Irish martial arts instructor conquers stammer

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My name is Jamie Googan and I am proud to say that I am challenged by stammering.

As a child growing up with a severe stammer, I always wondered why I spoke in a different way from other students and why they would laugh at me when I tried desperately to pronounce my own name.

I was always self-conscious of my speech and what I was going to say. One of my biggest emotional struggles came from growing up without being able to say my own name without stammering; something that most people take for granted. I would always avoid situations where I would have to talk and sometimes even introduce myself using my older brother’s name to avoid stammering and being judged.

When I began martial arts at the age of five, from the moment I stepped inside that martial arts class, I knew it was for me. Martial arts offered me a place of personal freedom where I could be myself and not having to worry about being judged by anyone who was critical of my stammer.

From an early age, I became an expert at holding back and hiding my stammer, from changing my words, to using filler words, to ‘forgetting’ what I wanted to say. I struggled through primary and secondary school consistently worrying about my stammer being exposed and being judged by my peers.

When I heard about the McGuire Programme in 2008, for the first time in my life I could relate to people who had the same problem as I had. I knew that I was no longer alone and I was really impressed by how well each participant spoke. They spoke so confidently without any sign of struggle or avoidance. My parents really encouraged me to join, although it didn’t happen for another four years.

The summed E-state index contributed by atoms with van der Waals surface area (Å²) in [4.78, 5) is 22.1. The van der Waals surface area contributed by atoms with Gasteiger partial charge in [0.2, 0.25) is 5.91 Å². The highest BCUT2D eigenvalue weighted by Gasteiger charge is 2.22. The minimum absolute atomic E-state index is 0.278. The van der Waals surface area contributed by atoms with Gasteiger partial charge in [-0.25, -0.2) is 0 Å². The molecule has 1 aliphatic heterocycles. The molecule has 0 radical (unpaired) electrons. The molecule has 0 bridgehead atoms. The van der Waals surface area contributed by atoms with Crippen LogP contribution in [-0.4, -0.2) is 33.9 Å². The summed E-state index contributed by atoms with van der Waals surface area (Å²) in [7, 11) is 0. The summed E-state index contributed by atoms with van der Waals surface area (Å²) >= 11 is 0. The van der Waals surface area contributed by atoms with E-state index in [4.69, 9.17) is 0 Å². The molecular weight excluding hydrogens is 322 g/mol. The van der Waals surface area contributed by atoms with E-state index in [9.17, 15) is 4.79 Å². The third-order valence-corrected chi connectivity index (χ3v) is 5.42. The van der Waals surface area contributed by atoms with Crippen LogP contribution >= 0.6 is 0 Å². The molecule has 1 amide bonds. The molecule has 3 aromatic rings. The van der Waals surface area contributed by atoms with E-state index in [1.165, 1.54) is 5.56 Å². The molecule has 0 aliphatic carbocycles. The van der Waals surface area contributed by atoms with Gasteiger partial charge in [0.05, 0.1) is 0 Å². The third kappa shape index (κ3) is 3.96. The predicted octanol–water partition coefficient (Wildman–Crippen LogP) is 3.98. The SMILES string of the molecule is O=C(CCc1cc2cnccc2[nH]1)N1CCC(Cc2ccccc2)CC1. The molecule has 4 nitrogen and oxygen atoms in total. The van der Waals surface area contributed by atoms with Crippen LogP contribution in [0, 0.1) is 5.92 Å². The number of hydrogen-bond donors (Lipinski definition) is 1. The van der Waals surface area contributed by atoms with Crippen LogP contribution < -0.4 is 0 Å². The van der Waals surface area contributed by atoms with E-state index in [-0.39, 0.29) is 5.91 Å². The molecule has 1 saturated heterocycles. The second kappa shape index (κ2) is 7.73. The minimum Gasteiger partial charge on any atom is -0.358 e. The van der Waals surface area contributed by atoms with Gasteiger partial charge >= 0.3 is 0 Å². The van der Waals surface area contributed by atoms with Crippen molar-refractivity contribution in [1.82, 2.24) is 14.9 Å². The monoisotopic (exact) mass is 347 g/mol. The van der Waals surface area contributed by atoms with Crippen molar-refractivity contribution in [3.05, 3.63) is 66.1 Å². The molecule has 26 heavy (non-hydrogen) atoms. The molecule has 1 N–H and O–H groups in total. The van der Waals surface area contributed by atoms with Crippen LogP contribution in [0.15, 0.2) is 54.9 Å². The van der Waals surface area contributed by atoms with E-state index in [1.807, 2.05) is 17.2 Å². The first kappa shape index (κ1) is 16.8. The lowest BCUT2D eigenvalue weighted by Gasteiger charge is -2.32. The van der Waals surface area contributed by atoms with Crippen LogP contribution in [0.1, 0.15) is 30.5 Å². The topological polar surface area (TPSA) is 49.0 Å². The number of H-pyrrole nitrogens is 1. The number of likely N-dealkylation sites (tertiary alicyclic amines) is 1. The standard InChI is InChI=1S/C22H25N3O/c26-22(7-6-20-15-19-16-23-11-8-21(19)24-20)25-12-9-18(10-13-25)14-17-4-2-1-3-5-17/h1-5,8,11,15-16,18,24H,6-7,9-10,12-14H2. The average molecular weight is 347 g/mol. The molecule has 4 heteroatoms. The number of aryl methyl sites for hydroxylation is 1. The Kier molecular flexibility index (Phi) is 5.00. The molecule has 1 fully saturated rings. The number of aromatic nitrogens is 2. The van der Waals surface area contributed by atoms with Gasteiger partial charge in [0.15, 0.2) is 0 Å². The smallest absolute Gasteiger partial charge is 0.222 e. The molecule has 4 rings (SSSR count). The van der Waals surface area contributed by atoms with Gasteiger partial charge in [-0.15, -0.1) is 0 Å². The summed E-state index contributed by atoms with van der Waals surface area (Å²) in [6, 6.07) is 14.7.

My first presentation in college was supposed to last five minutes but it lasted 28 minutes and from that shameful, embarrassing experience, I finally decided to join the course in Galway and over the first year of my recovery, I off-loaded most of the baggage that I carried for 21 years.

Recovery from stammering was not as easy as I had imagined but by giving it my best shot, using the back-up support network and being honest in my recovery, I continued to make further progress.

I found a new level of self-belief that I could have never imagined before. For the first time in my life, I found joy in speaking and communicating with others. I graduated from Cork Institute of Technology with a Bachelor of Business in Sport and Exercise in 2015. The CIT Access Service played a vital role in my recovery from stammering and personal development, with one of only 13 assistive technology labs in the country. I availed of many supports such as academic writing skills, proofreading and a place where I could practice my presentation skills that played a big part in achieving my degree.

I now work with CIT’s Access Service where I help other students to be the best that they can be. Although I am challenged by stammering, with the right support network and work ethic, you can overcome any challenge as long as you believe in yourself.

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